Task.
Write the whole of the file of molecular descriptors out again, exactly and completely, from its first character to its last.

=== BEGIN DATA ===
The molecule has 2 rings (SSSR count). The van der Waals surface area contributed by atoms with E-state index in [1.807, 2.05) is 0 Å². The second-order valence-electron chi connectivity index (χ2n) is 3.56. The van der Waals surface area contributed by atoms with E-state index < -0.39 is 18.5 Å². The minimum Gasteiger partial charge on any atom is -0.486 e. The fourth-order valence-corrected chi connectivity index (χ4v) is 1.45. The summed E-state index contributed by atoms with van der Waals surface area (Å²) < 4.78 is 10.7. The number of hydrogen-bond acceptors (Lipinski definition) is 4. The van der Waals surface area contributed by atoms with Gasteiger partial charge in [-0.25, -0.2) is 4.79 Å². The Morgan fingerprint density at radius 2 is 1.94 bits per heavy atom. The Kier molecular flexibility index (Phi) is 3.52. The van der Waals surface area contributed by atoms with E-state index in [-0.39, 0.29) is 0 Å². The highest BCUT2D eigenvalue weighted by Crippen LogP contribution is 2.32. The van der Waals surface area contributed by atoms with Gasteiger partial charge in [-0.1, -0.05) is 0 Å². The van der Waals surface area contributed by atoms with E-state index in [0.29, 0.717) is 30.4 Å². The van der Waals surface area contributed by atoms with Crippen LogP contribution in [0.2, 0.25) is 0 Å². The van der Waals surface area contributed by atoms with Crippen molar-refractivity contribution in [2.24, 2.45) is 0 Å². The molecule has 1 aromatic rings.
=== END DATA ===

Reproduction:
The molecule has 2 rings (SSSR count). The van der Waals surface area contributed by atoms with E-state index in [1.807, 2.05) is 0 Å². The second-order valence-electron chi connectivity index (χ2n) is 3.56. The van der Waals surface area contributed by atoms with E-state index < -0.39 is 18.5 Å². The minimum Gasteiger partial charge on any atom is -0.486 e. The fourth-order valence-corrected chi connectivity index (χ4v) is 1.45. The summed E-state index contributed by atoms with van der Waals surface area (Å²) < 4.78 is 10.7. The number of hydrogen-bond acceptors (Lipinski definition) is 4. The van der Waals surface area contributed by atoms with Gasteiger partial charge in [-0.25, -0.2) is 4.79 Å². The Morgan fingerprint density at radius 2 is 1.94 bits per heavy atom. The Kier molecular flexibility index (Phi) is 3.52. The van der Waals surface area contributed by atoms with E-state index in [-0.39, 0.29) is 0 Å². The highest BCUT2D eigenvalue weighted by Crippen LogP contribution is 2.32. The van der Waals surface area contributed by atoms with Gasteiger partial charge in [-0.1, -0.05) is 0 Å². The van der Waals surface area contributed by atoms with E-state index in [0.29, 0.717) is 30.4 Å². The van der Waals surface area contributed by atoms with Crippen LogP contribution in [0.2, 0.25) is 0 Å². The van der Waals surface area contributed by atoms with Crippen molar-refractivity contribution in [2.24, 2.45) is 0 Å². The molecule has 1 aromatic rings.